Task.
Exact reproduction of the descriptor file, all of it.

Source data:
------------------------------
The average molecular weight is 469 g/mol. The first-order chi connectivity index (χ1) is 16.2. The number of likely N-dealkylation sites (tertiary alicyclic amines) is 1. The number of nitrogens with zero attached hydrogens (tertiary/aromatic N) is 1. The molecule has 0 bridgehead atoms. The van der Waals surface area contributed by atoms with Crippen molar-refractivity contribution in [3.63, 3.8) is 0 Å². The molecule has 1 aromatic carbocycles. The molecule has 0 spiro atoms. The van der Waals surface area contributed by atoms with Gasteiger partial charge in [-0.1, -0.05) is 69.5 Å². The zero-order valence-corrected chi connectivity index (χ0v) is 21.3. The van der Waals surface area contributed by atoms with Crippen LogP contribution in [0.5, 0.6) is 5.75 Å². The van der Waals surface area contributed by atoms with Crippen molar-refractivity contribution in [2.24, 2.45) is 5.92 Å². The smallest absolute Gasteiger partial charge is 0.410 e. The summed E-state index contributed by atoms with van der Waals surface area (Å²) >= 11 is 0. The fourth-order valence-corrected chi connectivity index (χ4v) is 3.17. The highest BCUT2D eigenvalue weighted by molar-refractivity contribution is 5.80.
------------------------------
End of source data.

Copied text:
The average molecular weight is 469 g/mol. The first-order chi connectivity index (χ1) is 16.2. The number of likely N-dealkylation sites (tertiary alicyclic amines) is 1. The number of nitrogens with zero attached hydrogens (tertiary/aromatic N) is 1. The molecule has 0 bridgehead atoms. The van der Waals surface area contributed by atoms with Crippen molar-refractivity contribution in [3.63, 3.8) is 0 Å². The molecule has 1 aromatic carbocycles. The molecule has 0 spiro atoms. The van der Waals surface area contributed by atoms with Gasteiger partial charge in [-0.1, -0.05) is 69.5 Å². The zero-order valence-corrected chi connectivity index (χ0v) is 21.3. The van der Waals surface area contributed by atoms with Crippen LogP contribution in [0.5, 0.6) is 5.75 Å². The van der Waals surface area contributed by atoms with Crippen molar-refractivity contribution in [2.24, 2.45) is 5.92 Å². The smallest absolute Gasteiger partial charge is 0.410 e. The summed E-state index contributed by atoms with van der Waals surface area (Å²) >= 11 is 0. The fourth-order valence-corrected chi connectivity index (χ4v) is 3.17. The highest BCUT2D eigenvalue weighted by molar-refractivity contribution is 5.80.